Getting Started with Docker on Linux for AWS

Beginner

38 students completed the lab in ~48m

Total available time: 1h:20m

20+ students rated this lab!

Lab Overview

Docker has taken DevOps by storm and ignited interest in containers. Containers offer many of the benefits of virtual machines but in a much more efficient, less resource-intensive system. Containers allow you to package up an application in an isolated environment that can be executed across machines in a reproducible manner. No more "well, it worked on my machine" syndrome when you leverage Docker for your application development and deployment.

In this Lab, you will get up and running with Docker on Linux using an AWS virtual machine. You will work with images from the public Docker registry, run a handful of containers, and create your own image from which to create containers. 

Lab Objectives

Upon completion of this lab you will be able to:

  • Install Docker on Linux using an AWS virtual machine
  • Add a user to the Docker group
  • Find and use images from the public Docker Registry
  • Build your own images using Dockerfiles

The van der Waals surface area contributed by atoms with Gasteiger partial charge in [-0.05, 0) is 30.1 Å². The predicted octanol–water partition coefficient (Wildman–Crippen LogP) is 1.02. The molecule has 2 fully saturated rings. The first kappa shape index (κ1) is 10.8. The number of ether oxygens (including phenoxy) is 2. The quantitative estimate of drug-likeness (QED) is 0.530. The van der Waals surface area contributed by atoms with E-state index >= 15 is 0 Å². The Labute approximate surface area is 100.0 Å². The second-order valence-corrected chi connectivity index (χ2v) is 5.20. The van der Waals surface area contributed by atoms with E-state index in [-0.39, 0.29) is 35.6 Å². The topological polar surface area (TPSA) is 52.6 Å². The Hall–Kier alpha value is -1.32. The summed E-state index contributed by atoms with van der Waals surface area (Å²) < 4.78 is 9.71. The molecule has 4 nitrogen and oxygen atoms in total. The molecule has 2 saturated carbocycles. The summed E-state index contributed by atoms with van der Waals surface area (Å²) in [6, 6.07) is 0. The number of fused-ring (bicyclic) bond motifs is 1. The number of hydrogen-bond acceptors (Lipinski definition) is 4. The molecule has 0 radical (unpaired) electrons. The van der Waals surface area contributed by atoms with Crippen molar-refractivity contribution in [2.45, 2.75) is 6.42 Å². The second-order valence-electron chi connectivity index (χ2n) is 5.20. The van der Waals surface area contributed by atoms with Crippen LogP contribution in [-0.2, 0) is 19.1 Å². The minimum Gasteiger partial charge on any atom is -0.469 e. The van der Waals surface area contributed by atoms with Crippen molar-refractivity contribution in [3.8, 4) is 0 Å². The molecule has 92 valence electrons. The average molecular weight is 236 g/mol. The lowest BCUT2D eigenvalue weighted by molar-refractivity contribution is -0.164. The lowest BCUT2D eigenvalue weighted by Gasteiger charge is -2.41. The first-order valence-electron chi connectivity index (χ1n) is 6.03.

• Clean up after images and containers are finished

Lab Prerequisites

You should be familiar with:

  • What containers are
  • Working at the command line in Linux

Lab Environment

Before completing the lab instructions the environment will look as follows:

 

After completing the lab instructions the environment should look similar to:

Follow these steps to learn by building helpful cloud resources

Log In to the Amazon Web Service Console

Your first step to start the Lab experience

Connecting to the Virtual Machine using SSH

Create a secure connection to a remote machine

Installing Docker on Linux

Use a package manager to install docker on Linux

Using Docker without Root Permission on Linux

Use the docker group to allow your user to run docker commands

Getting Docker Help from the Command Line

Learn how Docker commands are organized and how to get help with each

Running Your First Docker Container

Run your first container using a registry image

Creating Your First Docker Image

Build a Docker image using a Dockerfile

Cleaning Up Your Docker Containers and Images

Use Docker commands to free up space